Oyama, H., Kaneda, M., Katsumata, N., Akechi, T., & Ohsuga, M. (2000). Using the bedside wellness system during chemotherapy decreases fatigue and emesis in cancer patients. Journal of Medical Systems, 24 (3), 173-182.doi: 10.1023/A:1005591626518
To develop a new treatment using virtual reality technology as an intervention to decrease chemotherapy-related side effects in patients with cancer
Patients chose a preferred aromatic essential oil, sound system (headphone or speakers), and content. Three virtual worlds (lake, forest, and country town) were available, and each lasted about 20 minutes. The length of the intervention depended on the length of chemotherapy. If chemotherapy was long, patients could rest and restart the intervention.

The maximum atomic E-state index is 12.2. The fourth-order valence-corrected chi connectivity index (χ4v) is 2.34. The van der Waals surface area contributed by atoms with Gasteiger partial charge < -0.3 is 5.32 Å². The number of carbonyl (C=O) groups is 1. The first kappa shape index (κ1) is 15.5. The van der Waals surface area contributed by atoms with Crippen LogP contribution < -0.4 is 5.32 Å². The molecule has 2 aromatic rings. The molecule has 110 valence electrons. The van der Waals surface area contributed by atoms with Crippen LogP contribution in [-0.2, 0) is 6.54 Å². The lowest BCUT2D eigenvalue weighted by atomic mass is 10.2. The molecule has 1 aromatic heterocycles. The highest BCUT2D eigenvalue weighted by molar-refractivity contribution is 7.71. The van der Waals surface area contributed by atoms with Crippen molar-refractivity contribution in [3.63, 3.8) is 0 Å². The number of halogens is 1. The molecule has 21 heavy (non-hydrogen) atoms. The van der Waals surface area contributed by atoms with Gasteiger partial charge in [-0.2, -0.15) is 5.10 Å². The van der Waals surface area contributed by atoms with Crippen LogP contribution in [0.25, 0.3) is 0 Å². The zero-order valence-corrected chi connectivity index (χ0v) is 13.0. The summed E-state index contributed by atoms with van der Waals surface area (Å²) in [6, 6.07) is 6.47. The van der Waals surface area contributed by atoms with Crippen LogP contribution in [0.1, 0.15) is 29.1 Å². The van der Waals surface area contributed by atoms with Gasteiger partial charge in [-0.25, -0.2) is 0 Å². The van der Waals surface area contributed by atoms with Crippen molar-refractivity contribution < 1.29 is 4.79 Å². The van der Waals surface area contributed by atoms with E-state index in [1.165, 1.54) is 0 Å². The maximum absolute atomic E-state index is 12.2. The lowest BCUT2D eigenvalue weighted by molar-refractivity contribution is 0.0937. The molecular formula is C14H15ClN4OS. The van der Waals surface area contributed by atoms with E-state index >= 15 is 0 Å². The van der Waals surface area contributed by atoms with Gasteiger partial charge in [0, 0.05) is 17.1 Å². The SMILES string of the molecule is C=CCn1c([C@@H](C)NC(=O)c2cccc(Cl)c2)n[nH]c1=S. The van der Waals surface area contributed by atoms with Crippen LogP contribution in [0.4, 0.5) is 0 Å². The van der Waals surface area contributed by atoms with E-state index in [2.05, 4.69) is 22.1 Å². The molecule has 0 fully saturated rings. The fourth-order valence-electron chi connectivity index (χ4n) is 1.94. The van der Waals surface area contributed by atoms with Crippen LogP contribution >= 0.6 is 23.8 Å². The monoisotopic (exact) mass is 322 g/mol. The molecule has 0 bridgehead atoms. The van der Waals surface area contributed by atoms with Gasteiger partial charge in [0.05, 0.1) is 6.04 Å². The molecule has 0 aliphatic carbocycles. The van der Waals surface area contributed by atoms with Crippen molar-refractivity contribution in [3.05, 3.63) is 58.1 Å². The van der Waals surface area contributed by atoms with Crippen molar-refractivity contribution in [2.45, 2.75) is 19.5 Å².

The setting was an outpatient clinic at a national cancer center hospital in Japan.
The study had a randomized, controlled design.
The following scales were used.
Emesis was measured using a VAS after the experience.
Fatigue and emesis scores showed a statistically significant decrease three to five days after chemotherapy (p < 0.05 for both symptoms). Carry-over effects were detected. Emesis was strongly related to psychological state. The intervention also was associated with decreased postinfusion emesis.
Virtual reality may be a new way to treat emesis.